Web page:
In an instant. I was ripped from my lazy Sunday morning with my boys. My cancer is back. I am dying. It is back. It will take me. I am toast. It will get me. It is back.
Sitting on the toilet, a tear ran down my cheek. And another.
I sat slumped, hugging my legs, as my logic kicked off what would turn out to be a 9-hour battle with my emotions.
“Nicole, this is not cancer. This is indigestion. This is gas. This is the beans you ate last night. Breathe. Be kind to yourself. Come on, you have got this.”
But alas, I didn’t. I didn’t have it at all. I was out of control. It didn’t matter how I tried to reason with myself. I was completely derailed.
I tried to explain it to Tim. He was tender and reasonable. He reminded me that my blood tests were clear. He reminded me that it was perhaps possible but realistically, quite unlikely to travel from remission to terminal overnight. He encouraged me to talk him through my symptoms, reminding me that I was still fresh out of surgery and needed to be vigilant and aware of post-surgical complications. And that all sounded sensible, for a moment.
I tried to explain it to my mum. She was compassionate and pragmatic. She coached me towards logic and reason, resilience and balance. She reminded me of all of the techniques I can use, have used, to great success, to pull up from such a turbulent spiral. And that was all relevant, well-intentioned and useful advice; advice that emotionally chaotic and self-sabotaging me promptly overruled.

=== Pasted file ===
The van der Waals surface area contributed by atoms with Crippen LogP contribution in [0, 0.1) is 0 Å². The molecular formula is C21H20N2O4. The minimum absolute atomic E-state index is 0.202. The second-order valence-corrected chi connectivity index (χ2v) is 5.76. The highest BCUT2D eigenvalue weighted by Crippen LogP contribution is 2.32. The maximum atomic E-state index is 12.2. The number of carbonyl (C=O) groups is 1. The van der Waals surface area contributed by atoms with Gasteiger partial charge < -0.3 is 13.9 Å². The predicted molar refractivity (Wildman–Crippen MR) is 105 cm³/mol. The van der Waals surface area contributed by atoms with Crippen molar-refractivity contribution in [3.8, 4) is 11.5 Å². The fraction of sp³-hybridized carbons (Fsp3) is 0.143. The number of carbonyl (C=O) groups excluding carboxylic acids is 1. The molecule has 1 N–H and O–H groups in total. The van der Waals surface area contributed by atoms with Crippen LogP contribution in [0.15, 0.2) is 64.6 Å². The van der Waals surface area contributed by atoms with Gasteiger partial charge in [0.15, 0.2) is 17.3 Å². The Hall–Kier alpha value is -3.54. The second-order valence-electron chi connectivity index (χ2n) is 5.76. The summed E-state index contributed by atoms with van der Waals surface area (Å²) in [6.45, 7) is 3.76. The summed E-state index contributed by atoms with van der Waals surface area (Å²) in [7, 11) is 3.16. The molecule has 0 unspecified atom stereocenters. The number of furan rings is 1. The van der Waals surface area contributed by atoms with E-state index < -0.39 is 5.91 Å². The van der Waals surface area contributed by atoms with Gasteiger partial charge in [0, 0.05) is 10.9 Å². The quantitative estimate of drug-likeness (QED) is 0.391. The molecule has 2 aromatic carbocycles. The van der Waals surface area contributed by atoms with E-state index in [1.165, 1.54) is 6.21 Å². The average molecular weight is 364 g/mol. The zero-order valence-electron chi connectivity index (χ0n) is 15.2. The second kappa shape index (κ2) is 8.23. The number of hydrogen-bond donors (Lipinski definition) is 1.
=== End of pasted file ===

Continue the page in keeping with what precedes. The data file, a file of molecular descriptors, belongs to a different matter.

Because, there is no doubt. There is no consideration. There is no alternative. When you are dying of cancer, you are fucking dying of cancer. It just is. This is the ground zero of mortality. When you are at the point of detonation, of expiration, of no second chances, that is all there is. And for a small part of today, my tormented mind was inconsolable: I was dying of cancer.
“You didn’t have cancer in March 2017, either, did you? Until, you did.”
And it is not enough to become convinced that death is inevitable: today’s distressed, anxiety-riddled self also became accusatory. Critical. Nasty. Who did I think I was? Flitting around town living my best life while people who I had met since my diagnosis, people who I now cared deeply about, were very, very sick. Or gone. Between today’s long stretches of fearing that death was inevitable, I felt deeply guilty for being alive.